Petratherm Limited (ASX:PTR), which has zero-debt on its balance sheet, can maximize capital returns by increasing debt due to its lower cost of capital. However, the trade-off is PTR will have to follow strict debt obligations which will reduce its financial flexibility. While PTR has no debt on its balance sheet, it doesn’t necessarily mean it exhibits financial strength. I will take you through a few basic checks to assess the financial health of companies with no debt.
Does PTR’s growth rate justify its decision for financial flexibility over lower cost of capital?
There are well-known benefits of including debt in capital structure, primarily a lower cost of capital. Though, the trade-offs are that lenders require stricter capital management requirements, in addition to having a higher claim on company assets relative to shareholders. PTR’s absence of debt on its balance sheet may be due to lack of access to cheaper capital, or it may simply believe low cost is not worth sacrificing financial flexibility. However, choosing flexibility over capital returns is logical only if it’s a high-growth company. PTR’s revenue growth over the past year is a double-digit 47% which is considerably high for a small-cap company. Therefore, the company’s decision to choose financial flexibility is justified as it may need headroom to borrow in the future to sustain high growth.
Can PTR meet its short-term obligations with the cash in hand?
Given zero long-term debt on its balance sheet, Petratherm has no solvency issues, which is used to describe the company’s ability to meet its long-term obligations. However, another measure of financial health is its short-term obligations, which is known as liquidity. These include payments to suppliers, employees and other stakeholders. At the current liabilities level of AU$295k, it seems that the business has been able to meet these obligations given the level of current assets of AU$4.6m, with a current ratio of 15.75x. However, many consider a ratio above 3x to be high.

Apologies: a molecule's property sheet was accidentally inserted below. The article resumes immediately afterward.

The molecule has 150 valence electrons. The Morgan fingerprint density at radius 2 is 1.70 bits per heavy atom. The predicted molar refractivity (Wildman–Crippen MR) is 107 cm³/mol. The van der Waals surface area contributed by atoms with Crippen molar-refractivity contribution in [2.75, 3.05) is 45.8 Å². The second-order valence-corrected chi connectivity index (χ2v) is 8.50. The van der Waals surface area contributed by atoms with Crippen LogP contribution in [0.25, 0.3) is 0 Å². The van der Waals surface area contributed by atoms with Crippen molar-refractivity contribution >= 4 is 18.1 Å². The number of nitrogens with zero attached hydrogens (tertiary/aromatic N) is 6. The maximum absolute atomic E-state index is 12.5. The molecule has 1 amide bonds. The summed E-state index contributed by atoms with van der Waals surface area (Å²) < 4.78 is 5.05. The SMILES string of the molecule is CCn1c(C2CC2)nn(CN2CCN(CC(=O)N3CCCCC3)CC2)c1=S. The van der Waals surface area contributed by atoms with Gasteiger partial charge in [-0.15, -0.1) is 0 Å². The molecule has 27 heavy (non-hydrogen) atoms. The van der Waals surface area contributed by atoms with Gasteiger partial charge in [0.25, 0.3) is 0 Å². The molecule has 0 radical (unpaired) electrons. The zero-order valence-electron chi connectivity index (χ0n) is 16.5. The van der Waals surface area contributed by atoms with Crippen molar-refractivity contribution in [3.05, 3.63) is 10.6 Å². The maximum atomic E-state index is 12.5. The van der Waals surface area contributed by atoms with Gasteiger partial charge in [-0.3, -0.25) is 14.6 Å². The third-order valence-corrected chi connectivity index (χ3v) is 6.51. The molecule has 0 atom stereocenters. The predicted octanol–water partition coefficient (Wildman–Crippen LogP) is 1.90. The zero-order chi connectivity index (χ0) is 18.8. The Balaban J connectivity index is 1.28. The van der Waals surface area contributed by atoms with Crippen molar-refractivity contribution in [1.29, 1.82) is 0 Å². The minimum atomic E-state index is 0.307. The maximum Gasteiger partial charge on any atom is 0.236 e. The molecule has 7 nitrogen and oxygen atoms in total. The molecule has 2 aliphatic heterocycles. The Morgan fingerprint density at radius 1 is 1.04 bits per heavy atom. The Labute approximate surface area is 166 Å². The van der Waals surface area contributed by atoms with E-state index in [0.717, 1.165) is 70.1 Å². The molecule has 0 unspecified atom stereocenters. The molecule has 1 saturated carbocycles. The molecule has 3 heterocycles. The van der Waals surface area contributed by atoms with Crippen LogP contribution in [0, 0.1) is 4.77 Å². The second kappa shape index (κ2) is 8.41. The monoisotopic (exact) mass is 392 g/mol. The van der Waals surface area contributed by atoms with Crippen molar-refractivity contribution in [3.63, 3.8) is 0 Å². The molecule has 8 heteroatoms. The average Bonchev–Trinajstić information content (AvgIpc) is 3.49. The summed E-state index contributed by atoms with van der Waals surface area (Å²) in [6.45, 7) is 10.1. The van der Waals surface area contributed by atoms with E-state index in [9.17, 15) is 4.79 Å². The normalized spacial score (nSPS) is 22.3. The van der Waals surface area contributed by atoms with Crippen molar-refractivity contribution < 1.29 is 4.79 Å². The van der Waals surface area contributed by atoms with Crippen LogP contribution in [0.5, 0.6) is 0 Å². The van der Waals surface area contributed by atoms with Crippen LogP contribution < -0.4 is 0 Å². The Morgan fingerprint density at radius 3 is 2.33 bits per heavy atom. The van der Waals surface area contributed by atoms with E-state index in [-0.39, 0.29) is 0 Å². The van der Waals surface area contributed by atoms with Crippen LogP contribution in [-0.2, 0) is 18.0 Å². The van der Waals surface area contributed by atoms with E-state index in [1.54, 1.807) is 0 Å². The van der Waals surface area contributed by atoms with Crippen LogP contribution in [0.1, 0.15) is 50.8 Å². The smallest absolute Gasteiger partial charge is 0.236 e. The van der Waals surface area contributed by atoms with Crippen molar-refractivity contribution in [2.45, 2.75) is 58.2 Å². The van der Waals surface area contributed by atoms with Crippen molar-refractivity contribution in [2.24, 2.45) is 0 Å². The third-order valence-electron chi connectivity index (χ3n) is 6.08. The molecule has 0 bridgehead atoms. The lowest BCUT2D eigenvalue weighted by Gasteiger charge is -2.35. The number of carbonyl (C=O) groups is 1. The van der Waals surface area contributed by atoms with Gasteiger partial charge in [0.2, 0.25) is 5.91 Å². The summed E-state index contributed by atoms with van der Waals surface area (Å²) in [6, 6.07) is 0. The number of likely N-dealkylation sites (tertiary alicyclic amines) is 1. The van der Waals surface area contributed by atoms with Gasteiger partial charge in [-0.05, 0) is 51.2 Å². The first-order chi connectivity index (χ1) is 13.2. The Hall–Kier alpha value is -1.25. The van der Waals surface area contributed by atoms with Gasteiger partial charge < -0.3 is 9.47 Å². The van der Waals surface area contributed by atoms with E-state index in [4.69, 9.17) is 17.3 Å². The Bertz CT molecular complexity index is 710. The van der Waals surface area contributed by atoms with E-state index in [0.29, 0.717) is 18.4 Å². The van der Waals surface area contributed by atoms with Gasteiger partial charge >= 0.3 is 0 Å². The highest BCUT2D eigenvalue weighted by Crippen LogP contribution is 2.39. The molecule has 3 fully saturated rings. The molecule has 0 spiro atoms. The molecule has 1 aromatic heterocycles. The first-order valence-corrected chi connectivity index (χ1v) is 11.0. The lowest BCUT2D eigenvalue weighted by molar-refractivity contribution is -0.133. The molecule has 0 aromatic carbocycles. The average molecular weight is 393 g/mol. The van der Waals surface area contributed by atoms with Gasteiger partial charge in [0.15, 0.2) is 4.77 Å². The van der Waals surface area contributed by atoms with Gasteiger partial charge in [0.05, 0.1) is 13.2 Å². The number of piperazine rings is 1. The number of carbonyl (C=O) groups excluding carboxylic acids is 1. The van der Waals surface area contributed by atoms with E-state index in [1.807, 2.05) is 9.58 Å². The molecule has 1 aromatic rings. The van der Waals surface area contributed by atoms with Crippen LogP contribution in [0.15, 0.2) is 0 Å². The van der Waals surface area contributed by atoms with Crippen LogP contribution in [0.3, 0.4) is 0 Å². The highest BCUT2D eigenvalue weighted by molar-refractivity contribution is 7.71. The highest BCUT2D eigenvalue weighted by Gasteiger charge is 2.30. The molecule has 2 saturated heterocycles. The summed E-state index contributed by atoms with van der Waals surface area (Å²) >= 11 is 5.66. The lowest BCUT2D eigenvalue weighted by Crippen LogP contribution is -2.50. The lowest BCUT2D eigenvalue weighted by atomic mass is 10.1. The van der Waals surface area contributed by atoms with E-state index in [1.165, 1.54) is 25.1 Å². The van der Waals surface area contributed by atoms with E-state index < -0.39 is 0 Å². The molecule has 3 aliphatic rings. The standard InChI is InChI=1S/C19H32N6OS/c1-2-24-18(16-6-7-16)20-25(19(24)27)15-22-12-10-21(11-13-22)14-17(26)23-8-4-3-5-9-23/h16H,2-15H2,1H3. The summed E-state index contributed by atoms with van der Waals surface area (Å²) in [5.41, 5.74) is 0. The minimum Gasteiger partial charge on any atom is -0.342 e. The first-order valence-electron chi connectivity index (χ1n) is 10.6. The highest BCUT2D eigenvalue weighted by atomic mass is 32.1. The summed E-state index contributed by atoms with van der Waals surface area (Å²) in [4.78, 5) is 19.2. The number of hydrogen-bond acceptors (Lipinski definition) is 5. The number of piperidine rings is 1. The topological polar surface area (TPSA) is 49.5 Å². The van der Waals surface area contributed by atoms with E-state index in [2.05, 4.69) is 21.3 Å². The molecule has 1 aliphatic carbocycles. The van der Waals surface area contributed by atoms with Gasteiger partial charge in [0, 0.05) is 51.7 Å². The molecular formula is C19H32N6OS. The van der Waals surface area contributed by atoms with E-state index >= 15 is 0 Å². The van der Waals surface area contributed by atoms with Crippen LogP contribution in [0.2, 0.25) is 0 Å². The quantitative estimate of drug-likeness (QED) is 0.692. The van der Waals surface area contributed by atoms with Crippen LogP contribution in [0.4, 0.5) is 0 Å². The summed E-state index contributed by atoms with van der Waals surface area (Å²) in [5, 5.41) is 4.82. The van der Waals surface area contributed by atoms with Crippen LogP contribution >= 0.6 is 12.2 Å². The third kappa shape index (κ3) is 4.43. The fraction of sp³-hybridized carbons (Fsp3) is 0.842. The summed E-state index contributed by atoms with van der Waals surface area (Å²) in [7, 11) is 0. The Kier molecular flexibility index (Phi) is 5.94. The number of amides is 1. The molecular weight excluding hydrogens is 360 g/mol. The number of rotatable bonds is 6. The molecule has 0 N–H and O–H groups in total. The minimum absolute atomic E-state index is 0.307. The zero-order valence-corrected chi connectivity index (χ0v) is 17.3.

Having no debt on the books means PTR has more financial freedom to keep growing at its current fast rate. Since there is also no concerns around PTR’s liquidity needs, this may be its optimal capital structure for the time being. Going forward, its financial position may change. Keep in mind I haven’t considered other factors such as how PTR has been performing in the past. I recommend you continue to research Petratherm to get a more holistic view of the stock by looking at:
- Historical Performance: What has PTR’s returns been like over the past? Go into more detail in the past track record analysis and take a look at the free visual representations of our analysis for more clarity.
- Other High-Performing Stocks: Are there other stocks that provide better prospects with proven track records? Explore our free list of these great stocks here.
To help readers see past the short term volatility of the financial market, we aim to bring you a long-term focused research analysis purely driven by fundamental data. Note that our analysis does not factor in the latest price-sensitive company announcements.
The author is an independent contributor and at the time of publication had no position in the stocks mentioned. For errors that warrant correction please contact the editor at email@example.com.